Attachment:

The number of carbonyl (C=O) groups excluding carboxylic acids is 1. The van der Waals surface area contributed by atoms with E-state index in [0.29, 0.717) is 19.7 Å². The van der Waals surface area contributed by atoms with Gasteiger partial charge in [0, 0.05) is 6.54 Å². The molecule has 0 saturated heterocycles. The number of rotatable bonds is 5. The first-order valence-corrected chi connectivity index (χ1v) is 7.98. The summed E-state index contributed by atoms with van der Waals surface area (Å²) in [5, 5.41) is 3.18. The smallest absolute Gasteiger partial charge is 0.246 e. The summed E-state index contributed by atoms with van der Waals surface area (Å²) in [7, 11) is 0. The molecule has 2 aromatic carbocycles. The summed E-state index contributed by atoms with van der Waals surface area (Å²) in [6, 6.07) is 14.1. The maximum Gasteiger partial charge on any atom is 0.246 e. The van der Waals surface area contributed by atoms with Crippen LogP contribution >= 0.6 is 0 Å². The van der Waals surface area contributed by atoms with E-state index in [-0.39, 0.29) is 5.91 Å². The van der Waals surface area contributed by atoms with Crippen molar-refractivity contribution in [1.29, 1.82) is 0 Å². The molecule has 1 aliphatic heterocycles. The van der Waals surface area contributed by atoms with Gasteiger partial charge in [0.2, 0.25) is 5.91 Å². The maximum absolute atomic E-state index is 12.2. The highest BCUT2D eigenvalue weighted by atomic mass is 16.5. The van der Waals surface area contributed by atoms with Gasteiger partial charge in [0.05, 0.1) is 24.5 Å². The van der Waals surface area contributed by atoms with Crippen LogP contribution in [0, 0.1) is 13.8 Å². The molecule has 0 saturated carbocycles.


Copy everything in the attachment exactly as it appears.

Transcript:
The number of carbonyl (C=O) groups excluding carboxylic acids is 1. The van der Waals surface area contributed by atoms with E-state index in [0.29, 0.717) is 19.7 Å². The van der Waals surface area contributed by atoms with Gasteiger partial charge in [0, 0.05) is 6.54 Å². The molecule has 0 saturated heterocycles. The number of rotatable bonds is 5. The first-order valence-corrected chi connectivity index (χ1v) is 7.98. The summed E-state index contributed by atoms with van der Waals surface area (Å²) in [5, 5.41) is 3.18. The smallest absolute Gasteiger partial charge is 0.246 e. The summed E-state index contributed by atoms with van der Waals surface area (Å²) in [7, 11) is 0. The molecule has 2 aromatic carbocycles. The summed E-state index contributed by atoms with van der Waals surface area (Å²) in [6, 6.07) is 14.1. The maximum Gasteiger partial charge on any atom is 0.246 e. The van der Waals surface area contributed by atoms with Crippen LogP contribution >= 0.6 is 0 Å². The van der Waals surface area contributed by atoms with E-state index in [-0.39, 0.29) is 5.91 Å². The van der Waals surface area contributed by atoms with Crippen molar-refractivity contribution in [1.29, 1.82) is 0 Å². The molecule has 1 aliphatic heterocycles. The van der Waals surface area contributed by atoms with Gasteiger partial charge in [0.2, 0.25) is 5.91 Å². The maximum absolute atomic E-state index is 12.2. The highest BCUT2D eigenvalue weighted by atomic mass is 16.5. The van der Waals surface area contributed by atoms with Gasteiger partial charge in [0.05, 0.1) is 24.5 Å². The van der Waals surface area contributed by atoms with Crippen LogP contribution in [0, 0.1) is 13.8 Å². The molecule has 0 saturated carbocycles.